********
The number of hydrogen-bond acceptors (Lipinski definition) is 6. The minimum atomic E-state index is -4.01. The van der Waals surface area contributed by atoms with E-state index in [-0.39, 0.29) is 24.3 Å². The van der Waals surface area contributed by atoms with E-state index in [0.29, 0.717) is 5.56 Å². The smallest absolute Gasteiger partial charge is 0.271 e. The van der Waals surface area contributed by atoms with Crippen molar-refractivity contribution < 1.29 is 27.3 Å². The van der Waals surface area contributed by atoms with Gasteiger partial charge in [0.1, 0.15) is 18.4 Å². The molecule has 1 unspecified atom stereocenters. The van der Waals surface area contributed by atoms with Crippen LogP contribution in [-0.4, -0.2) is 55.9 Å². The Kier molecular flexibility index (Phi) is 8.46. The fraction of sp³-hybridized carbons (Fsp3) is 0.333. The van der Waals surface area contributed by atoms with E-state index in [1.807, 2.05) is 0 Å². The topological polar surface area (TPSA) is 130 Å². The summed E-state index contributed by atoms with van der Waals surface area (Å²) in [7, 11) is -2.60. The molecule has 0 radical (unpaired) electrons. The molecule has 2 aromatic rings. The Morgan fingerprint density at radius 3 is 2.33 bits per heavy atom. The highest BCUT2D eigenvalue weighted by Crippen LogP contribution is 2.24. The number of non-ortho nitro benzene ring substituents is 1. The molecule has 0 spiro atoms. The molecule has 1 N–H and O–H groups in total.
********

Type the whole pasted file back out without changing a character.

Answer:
The number of hydrogen-bond acceptors (Lipinski definition) is 6. The minimum atomic E-state index is -4.01. The van der Waals surface area contributed by atoms with E-state index in [-0.39, 0.29) is 24.3 Å². The van der Waals surface area contributed by atoms with E-state index in [0.29, 0.717) is 5.56 Å². The smallest absolute Gasteiger partial charge is 0.271 e. The van der Waals surface area contributed by atoms with Crippen molar-refractivity contribution < 1.29 is 27.3 Å². The van der Waals surface area contributed by atoms with Gasteiger partial charge in [0.1, 0.15) is 18.4 Å². The molecule has 1 unspecified atom stereocenters. The van der Waals surface area contributed by atoms with Crippen LogP contribution in [-0.4, -0.2) is 55.9 Å². The Kier molecular flexibility index (Phi) is 8.46. The fraction of sp³-hybridized carbons (Fsp3) is 0.333. The van der Waals surface area contributed by atoms with E-state index in [1.807, 2.05) is 0 Å². The topological polar surface area (TPSA) is 130 Å². The summed E-state index contributed by atoms with van der Waals surface area (Å²) in [7, 11) is -2.60. The molecule has 0 radical (unpaired) electrons. The molecule has 2 aromatic rings. The Morgan fingerprint density at radius 3 is 2.33 bits per heavy atom. The highest BCUT2D eigenvalue weighted by Crippen LogP contribution is 2.24. The number of non-ortho nitro benzene ring substituents is 1. The molecule has 0 spiro atoms. The molecule has 1 N–H and O–H groups in total.